Please do me the courtesy of reading the first comment on this thread. Follow the link.

  23. September 20th, 2013 at 00:20 | #23

    WTF is a “climate delusionist”? Does anybody know? Is that the same as an AGW fraudster or is it someone who thinks the climate is static?

  24. jrkrideau
    September 20th, 2013 at 01:36 | #24

    @phoenix
    “WTF is a “climate delusionist”?”

    Lord Moncton? He’s loopy enough he may even believe what he says. Or who’s that scientist who claims the Sun is made of iron?

  25. September 20th, 2013 at 07:35 | #25

    @Nick
    Sorry Nick you are the one misinformed, it may be prudent to review the coal reserves of Kalimantan and the yet untouched (essentially) reserves of Sumatera.

  26. BBD
    September 20th, 2013 at 07:58 | #26

    @Rustynails

    You did make a worthwhile point in you first comment on this thread:

    Firstly, the vast majority of people do not have the time nor the inclination to wade through reams of scientific studies so yes they rely upon newspapers and sound bites.

    Indeed so. Which is why it is such a serious matter when the plutocracy uses the mass media to misinform the electorate on matters of great seriousness. The Mail and its associated website has a huge audience. The Murdoch press in Australia is pervasive – and republishes lies seeded by the GWPF in the Mail. There is a reason for all this. It is not a malicious practical joke.

    If you aren’t perturbed by the erosion of democracy this represents, then nothing I can say will make any difference. You will get the future you deserve – but the rest of us will not.

  27. John Quiggin
    September 20th, 2013 at 08:34 | #27

    @Jim Rose

    And the Oz, Bolt etc recycle the rubbish produced by the Daily Mail. So, I guess we can all be Daily Mail readers, at least by proxy

  28. J-D
    September 20th, 2013 at 12:26 | #28

    @Rustynails
    Yes, it’s true that many people rely on newspapers and sound bites. That’s why it’s a good idea to remind people (in what might be considered a sound bite, so you should approve) that newspapers print a lot of rubbish, which is more or less what John Quiggin is doing, as are the people who routinely refer to the Daily Mail as the ‘Daily Fail’, the people who wear T-shirts saying ‘Is that the truth, or did you read it in the Telegraph?’ (or ‘… see it on FOX?’), and so on.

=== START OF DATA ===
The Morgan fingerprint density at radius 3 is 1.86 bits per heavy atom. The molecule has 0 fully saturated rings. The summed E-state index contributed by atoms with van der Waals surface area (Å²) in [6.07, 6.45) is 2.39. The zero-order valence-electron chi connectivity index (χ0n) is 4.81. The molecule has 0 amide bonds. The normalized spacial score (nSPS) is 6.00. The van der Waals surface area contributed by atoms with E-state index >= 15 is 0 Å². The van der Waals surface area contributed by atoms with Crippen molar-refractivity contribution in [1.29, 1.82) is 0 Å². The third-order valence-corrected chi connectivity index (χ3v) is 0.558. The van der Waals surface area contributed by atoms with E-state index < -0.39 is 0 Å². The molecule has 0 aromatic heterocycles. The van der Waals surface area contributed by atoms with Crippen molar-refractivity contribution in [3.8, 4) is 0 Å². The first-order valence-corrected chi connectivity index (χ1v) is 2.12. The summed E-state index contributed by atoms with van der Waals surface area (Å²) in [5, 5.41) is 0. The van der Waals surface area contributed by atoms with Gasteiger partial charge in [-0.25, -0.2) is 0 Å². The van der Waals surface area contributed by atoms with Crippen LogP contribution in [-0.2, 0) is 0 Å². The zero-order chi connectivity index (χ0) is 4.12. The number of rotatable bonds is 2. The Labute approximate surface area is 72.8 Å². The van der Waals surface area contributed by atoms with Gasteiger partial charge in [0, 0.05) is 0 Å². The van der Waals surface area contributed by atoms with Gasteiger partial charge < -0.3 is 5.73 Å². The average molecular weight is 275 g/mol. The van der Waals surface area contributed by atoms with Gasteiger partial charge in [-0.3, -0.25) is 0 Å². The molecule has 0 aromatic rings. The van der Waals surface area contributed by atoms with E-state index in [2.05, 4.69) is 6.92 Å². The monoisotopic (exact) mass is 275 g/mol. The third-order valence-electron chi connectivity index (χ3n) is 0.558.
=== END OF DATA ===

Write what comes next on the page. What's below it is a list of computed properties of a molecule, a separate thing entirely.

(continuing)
29. Nick
    September 20th, 2013 at 14:15 | #29

    @Rustynails

    http://www.bp.com/content/dam/bp/pdf/statistical-review/statistical_review_of_world_energy_2013.pdf

    Rustynails, here are the figures – Indonesia currently has 14 years of commercially viable reserves to production. If you have up to date figures which show otherwise, I’d be keen to see them.

  30. Nick
    September 20th, 2013 at 14:16 | #30

    http://www.bp.com/content/dam/bp/pdf/statistical-review/statistical_review_of_world_energy_2013.pdf

    Rustynails, here are the figures – Indonesia currently has 14 years of commercially viable reserves to production.

    If you have up to date figures which show otherwise, I’d be keen to see them.

  31. Donald Oats
    September 20th, 2013 at 19:01 | #31

    Rustynails, if people rely on newspapers and soundbites for acquiring accurate information about the subjects of interest to them, then they are letting themselves down.

    In a free market, the big newspaper proprietors can shape the news any way they want, and all the evidence is that some of them do just that. It is as simple as placing a story template on the web-equivalent of the wire news services^fn1 that they own, and leaving it up to the various newspaper editors (who are working for the papers that the proprietor also owns) to select (the version/variant of) the story that best suits their particular readership, and off they go. If the template only provides for a particularly conservative slant on the subject of the article, none of the consumers (i.e. the newspaper companies that need news articles for their newspapers) are going to completely rewrite the story with a neutral or left wing slant to it.

    With a bit of googling, it is relatively easy to get a sense of the flow of a given article from news wire service to media, especially to the print media. Comparison of a given article on a particularly hot topic, say the upcoming IPCC report, can demonstrate how slight variations of the one article suddenly populate the print media, and the degree to which different newspapers slant a story to the right can also be seen, by simple side-by-side comparison. I say “slant a story to the right”, because that seems to be the overwhelming majority of cases.

    Those who control the production and flow of information have their own interests at heart, not necessarily the interests of their readers. Therefore, it is encumbent upon us—the readers—to do the hard yards and to look into the facts behind a story, rather than merely rely upon the newspapers to do that for us. I’ve fallen into this trap of not following up on newspaper articles, only to find later that they were quite inaccurate, and in a selective manner to boot. It is a bit of a shock when first confronted with this, but it is not really anything new. I guess the point that really hit me was that if this issue of severe bias and inaccuracies is present in subjects for which I already have some solid technical knowledge, then clearly this could also be true of subjects for which I have little prior knowledge, especially if these subjects are of political or financial value to the proprietors of the media.